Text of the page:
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Enhancing Advanced Ovarian Cancer Care Delivery

August 30, 2022
Ovarian Cancer Awareness_ACCCBuzz

September is Ovarian Cancer and Gynecologic Cancer Awareness Month. In the United States, ovarian cancer ranks as the fifth-leading cause of cancer-related deaths among women. Generally, cancer affects people of any age, race, ethnicity, and sex. Ovarian cancer, however, affects women age 70 years and older of various races (i.e., White, Black, Hispanic). For 2022, estimates show an expected 19,880 new cases and 12,810 ovarian cancer-related deaths.

When identified and treated at an early stage, the five-year survival rate for patients with ovarian cancer is approximately 49 percent. Unfortunately, most ovarian cancers are not identified until an advanced stage, when they are more difficult to treat. Survival rate at five years for advanced (distant) ovarian cancer is 29 percent. Multiple factors make early diagnosis of ovarian cancer a challenge, including a lack of symptoms in early stages and symptoms that are not specific to a cancer diagnosis. Additionally, there is currently no reliable screening test for ovarian cancer.

In 2019, ACCC partnered with three cancer centers (The Blavatnik Family Chelsea Medical Center at Mount Sinai, Duke Cancer Center, and Willis-Knighton Cancer Center) to examine existing barriers to treating patients with advanced epithelial ovarian cancer and identify solutions to optimize the diagnosis and treatment of patients with the disease. This Phase I project was titled Barriers to Quality Care in Ovarian Cancer.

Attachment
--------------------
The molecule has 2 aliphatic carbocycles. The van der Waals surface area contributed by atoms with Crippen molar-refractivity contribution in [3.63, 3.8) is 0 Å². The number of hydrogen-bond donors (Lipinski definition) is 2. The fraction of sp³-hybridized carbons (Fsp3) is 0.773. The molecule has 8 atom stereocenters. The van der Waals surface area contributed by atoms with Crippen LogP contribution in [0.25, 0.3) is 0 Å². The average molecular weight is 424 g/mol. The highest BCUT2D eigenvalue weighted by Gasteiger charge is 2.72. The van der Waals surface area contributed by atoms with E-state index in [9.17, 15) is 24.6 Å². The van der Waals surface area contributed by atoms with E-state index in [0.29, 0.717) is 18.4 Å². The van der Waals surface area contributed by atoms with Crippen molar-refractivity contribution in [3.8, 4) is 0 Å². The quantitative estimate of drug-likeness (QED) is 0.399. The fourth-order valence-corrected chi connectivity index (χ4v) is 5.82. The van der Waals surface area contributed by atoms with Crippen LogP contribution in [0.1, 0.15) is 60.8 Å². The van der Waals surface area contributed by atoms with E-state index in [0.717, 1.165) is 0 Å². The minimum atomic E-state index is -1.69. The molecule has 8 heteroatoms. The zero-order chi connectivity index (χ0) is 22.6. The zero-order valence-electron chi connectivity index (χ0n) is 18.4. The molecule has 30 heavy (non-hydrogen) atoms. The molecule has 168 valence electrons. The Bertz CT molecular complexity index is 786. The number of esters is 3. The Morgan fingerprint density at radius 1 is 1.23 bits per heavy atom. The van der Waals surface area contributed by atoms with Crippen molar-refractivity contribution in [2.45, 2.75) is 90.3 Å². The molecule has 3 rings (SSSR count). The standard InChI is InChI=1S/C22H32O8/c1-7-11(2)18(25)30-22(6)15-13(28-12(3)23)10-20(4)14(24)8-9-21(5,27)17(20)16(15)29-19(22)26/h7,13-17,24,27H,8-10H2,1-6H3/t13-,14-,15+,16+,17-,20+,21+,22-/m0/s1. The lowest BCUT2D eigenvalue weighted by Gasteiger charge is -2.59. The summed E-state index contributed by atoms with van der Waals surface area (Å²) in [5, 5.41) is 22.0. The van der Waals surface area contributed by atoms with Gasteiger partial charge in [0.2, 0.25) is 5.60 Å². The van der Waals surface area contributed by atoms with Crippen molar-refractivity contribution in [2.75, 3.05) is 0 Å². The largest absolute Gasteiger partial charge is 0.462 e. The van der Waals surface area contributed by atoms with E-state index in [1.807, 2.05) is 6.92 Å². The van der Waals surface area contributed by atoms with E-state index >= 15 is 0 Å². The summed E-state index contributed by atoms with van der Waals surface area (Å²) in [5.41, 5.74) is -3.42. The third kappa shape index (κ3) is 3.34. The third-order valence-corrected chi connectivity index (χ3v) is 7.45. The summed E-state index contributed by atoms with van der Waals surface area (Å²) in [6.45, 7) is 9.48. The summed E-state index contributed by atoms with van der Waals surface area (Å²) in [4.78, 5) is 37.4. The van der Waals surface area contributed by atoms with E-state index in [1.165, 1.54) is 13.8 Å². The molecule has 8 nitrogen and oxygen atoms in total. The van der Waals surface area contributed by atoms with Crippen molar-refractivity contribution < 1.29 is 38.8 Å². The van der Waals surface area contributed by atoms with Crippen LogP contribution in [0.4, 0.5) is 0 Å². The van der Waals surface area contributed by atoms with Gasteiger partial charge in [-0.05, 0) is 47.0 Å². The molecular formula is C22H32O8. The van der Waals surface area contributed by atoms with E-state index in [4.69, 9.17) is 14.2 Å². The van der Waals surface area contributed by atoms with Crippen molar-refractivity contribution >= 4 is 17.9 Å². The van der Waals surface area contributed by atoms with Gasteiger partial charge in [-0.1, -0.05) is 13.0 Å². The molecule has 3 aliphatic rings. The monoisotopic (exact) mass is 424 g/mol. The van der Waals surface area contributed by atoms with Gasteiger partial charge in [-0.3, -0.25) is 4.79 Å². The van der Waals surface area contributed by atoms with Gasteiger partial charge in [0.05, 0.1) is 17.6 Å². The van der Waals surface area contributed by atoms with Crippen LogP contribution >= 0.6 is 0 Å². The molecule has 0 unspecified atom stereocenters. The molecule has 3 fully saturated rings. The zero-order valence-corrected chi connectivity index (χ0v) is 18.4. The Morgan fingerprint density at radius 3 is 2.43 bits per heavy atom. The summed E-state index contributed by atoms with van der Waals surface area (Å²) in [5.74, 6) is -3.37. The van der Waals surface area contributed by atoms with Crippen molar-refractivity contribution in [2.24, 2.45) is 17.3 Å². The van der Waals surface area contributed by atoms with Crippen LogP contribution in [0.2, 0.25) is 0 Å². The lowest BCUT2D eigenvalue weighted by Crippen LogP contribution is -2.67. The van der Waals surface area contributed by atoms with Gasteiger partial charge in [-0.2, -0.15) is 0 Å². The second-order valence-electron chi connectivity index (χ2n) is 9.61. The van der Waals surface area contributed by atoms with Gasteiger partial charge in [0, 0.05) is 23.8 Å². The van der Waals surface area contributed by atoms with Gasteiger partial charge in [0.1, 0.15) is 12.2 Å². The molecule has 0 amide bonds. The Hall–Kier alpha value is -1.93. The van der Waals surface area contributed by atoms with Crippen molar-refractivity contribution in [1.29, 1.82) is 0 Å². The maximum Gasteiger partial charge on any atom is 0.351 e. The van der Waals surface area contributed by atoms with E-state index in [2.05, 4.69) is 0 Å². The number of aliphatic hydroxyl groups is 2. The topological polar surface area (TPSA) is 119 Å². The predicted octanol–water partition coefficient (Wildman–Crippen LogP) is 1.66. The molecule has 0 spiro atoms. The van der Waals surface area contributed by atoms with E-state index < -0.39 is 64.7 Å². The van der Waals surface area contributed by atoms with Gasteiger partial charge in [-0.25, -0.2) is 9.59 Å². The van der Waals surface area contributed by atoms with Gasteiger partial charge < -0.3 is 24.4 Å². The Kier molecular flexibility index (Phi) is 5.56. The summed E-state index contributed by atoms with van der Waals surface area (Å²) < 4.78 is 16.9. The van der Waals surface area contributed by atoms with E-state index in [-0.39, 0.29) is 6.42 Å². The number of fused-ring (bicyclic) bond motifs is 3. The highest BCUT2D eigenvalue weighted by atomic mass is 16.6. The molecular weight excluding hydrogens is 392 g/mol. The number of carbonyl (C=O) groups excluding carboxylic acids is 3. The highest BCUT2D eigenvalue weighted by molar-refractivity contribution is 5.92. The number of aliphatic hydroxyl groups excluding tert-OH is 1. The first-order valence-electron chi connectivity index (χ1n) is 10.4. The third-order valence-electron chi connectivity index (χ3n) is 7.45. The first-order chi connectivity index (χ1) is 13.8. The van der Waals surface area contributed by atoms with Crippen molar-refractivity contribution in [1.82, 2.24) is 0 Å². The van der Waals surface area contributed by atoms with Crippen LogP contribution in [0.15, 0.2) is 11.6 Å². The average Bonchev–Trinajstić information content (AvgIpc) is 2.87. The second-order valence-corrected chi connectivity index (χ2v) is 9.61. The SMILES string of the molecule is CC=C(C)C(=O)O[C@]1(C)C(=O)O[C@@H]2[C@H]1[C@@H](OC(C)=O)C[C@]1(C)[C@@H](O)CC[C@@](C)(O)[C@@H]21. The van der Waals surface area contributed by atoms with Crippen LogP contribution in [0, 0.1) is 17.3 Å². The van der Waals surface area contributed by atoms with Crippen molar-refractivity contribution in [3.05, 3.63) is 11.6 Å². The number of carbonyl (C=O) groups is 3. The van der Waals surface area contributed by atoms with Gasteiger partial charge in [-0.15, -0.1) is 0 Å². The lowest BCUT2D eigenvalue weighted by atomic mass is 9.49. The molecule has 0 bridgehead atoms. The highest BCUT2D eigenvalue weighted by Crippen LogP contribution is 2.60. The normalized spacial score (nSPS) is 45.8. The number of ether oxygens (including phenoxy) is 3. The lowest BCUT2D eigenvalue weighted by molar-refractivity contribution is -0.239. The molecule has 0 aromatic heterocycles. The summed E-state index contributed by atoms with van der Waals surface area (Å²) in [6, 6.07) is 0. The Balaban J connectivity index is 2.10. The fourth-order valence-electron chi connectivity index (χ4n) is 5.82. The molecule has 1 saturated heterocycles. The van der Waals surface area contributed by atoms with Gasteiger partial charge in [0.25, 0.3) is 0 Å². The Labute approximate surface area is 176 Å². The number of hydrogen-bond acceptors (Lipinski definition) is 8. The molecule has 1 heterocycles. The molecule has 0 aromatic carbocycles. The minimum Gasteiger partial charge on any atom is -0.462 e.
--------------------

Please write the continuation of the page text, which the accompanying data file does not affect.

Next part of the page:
Through a series of quality improvement (QI) workshops, ACCC gathered participants’ data regarding their interest areas for a QI project. Two programs chose to focus on genetic counseling and testing, and one program focused on clinical trial enrollment and availability. Both topics are of great concern in the cancer community. Genetic testing for BRCA and HRD (homologous recombination deficiency) variants can assist in treatment planning specific to the patient’s needs (and genetics) and is recommended for every patient with ovarian cancer.  

The first phase ended with some key takeaways:

  • Top priorities for QI included genetic testing and counseling, clinical trial enrollment, and coordinated care across the multidisciplinary care team.
  • A focused and structured QI approach, where consensus is built around a problem and solution, can address a specific quality issue in a relatively short time.
  • Multiple stakeholders can contribute to QI solutions with a team approach and clear communication around quality gaps.

Next steps

ACCC and its partner organizations are implementing a new phase (Phase II) of work that will test the model developed by the partners in the first phase to optimize care for patients with advanced epithelial ovarian cancer. In Phase II, ACCC will conduct three QI workshops to implement the quality-of-care recommendations developed in the project’s first phase. ACCC will then study and measure the impact of the implemented recommendations at additional selected cancer programs and practices.

Phase II quality improvement workshops will focus on achieving the following objectives:

  • Validate ideal care quality recommendations developed for patients with advanced ovarian cancer through process improvement workshops and outcomes measurements. 
  • Test the effectiveness of process improvement plans designed to optimize care delivery and outcomes for patients diagnosed with advanced ovarian cancer.
  • Implement quality benchmarks over a six-month period to measure and assess progress.

This subsequent initiative will address care coordination and communication within the multidisciplinary cancer care team by implementing practice improvement plans that address identified barriers and challenges. As ACCC cancer programs and practices implement aspects of the quality recommendations developed through this initiative, we urge all to read them and identify how they can be applied at your institution upon their release.

For any questions or more information, contact Doreen Effange, ACCC program manager.

The Barriers to Quality Care in Ovarian Cancer education initiative is made possible by support from AstraZeneca and Merck.

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